Home Imperatives Dom Hélder Câmara: Violence attracts Violence

Dom Hélder Câmara: Violence attracts Violence

Dom Hélder Câmara: Violence attracts Violence
Photograph by Marcel Antonisse (Source: Wikimedia Commons)

No – one is born to be a slave. No – one seeks to suffer injustices, humiliations and restrictions. A human being condemned to a sub – human situation is like an animal —an ox or a donkey— wallowing in the mud.

Now the egoism of some privileged groups drives countless human beings into this sub – human condition, where they suffer restrictions, humiliations, and injustices; without prospects, without hope, their condition is that of slaves.

This established violence, this violence No. 1, attracts violence No. 2, revolt, either of the oppressed themselves or of youth, firmly resolved to battle for a more just and human world.

Certainly there are, from continent to continent, from country to country, from city to city, variations, differences, degrees, nuances, in violence No. 2, but generally in the world today the oppressed are opening their eyes.

The authorities and the privileged are alarmed by the presence of agents coming from outside whom they call ‘subversive elements’, ‘agitators’, ‘communists’.

Sometimes they are indeed people committed to an ideology of the extreme left who are fighting for the liberation of the oppressed and have opted for armed violence. At other times they are people moved by religious feeling, who can no longer tolerate religion interpreted and lived as an opium for the masses, as an alien and alienating force, but want to see it at the service of the human development of those who are imprisoned in a sub-human condition.

The authorities and the privileged lump the two groups together. For them, those who, in the name of their religion (whether they are clergy or laity), are working for fundamental reforms, for a change in structures, have abandoned religion for politics, are foundering in leftism or, at the very least, are innocents preparing the way for communism.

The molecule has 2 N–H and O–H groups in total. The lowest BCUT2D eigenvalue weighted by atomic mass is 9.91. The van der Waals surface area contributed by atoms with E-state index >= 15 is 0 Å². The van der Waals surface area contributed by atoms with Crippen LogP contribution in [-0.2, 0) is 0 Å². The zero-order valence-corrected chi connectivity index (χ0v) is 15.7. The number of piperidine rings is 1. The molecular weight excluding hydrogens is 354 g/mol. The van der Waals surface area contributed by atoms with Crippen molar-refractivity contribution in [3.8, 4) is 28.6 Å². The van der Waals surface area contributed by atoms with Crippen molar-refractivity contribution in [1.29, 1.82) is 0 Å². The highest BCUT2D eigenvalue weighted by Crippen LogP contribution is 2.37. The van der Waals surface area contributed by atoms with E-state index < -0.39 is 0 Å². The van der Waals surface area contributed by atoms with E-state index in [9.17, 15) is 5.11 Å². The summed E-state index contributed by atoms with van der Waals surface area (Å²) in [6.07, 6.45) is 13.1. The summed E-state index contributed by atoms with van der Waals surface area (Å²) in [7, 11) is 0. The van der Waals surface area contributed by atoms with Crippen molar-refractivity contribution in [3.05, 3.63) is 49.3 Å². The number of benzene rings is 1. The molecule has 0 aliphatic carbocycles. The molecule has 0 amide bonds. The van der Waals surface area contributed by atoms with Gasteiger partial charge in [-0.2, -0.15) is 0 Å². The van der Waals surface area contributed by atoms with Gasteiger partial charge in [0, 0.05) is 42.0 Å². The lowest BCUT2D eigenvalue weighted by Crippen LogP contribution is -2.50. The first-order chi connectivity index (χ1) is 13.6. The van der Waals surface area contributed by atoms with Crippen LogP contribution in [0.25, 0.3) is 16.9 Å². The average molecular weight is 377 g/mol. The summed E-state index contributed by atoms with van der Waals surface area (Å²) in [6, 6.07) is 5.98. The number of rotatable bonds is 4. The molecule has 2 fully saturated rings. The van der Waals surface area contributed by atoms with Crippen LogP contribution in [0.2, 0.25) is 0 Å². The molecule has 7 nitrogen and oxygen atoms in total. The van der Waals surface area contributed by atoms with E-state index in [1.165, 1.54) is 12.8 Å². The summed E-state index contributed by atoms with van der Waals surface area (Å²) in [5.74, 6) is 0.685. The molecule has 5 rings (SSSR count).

There are two main counter-arguments to this attitude. The authorities and the privileged pretend to believe that without the presence of ‘agitators’, the oppressed masses would remain with their eyes closed, passive and immobile.

Today, with all the means of transport and social communication available (including the transistor radio), it is ridiculous to think that one can prevent the circulation of ideas or the spread of information.

And secondly, monolithic and obsessional anti -communism is responsible for many absurdities. The prime one is maintaining injustices because tackling them ‘might open the door to communism’.

In those places where the oppressed masses have an opportunity for direct action they engage in more or less thoroughgoing, bitter and prolonged agitation.

When the masses have fallen into a kind of fatalism for lack of hope, or when a too violent reaction cows them for an instant, then it is the young who rise.

The young no longer have the patience to wait for the privileged to discard their privileges. The young very often see governments too tied to the privileged classes. The young are losing confidence in the churches, which affirm beautiful principles – great texts, remarkable conclusions – but without ever deciding, at least so far, to translate them into real life.

The young then are turning more and more to radical action and violence. In some places the young are the force of idealism, fire, hunger for justice, and thirst for authenticity. In others, with the same enthusiasm, they adopt extremist ideologies and prepare for ‘guerrilla warfare’ in town or country.

If there is some corner of the world which has remained peaceful, but with a peace based on injustices—the peace of a swamp with rotten matter fermenting in its depths – we may be sure that that peace is false. Violence attracts violence. Let us repeat fearlessly and ceaselessly: injustices bring revolt, either from the oppressed or from the young, determined to fight for a more just and more human world.

Extract from Spiral of Violence by Dom Hélder Câmara (1909-1999), Liberation Theologian and Archbishop of Olinda and Recife in the northeastern Brasilian state of Pernambuco.


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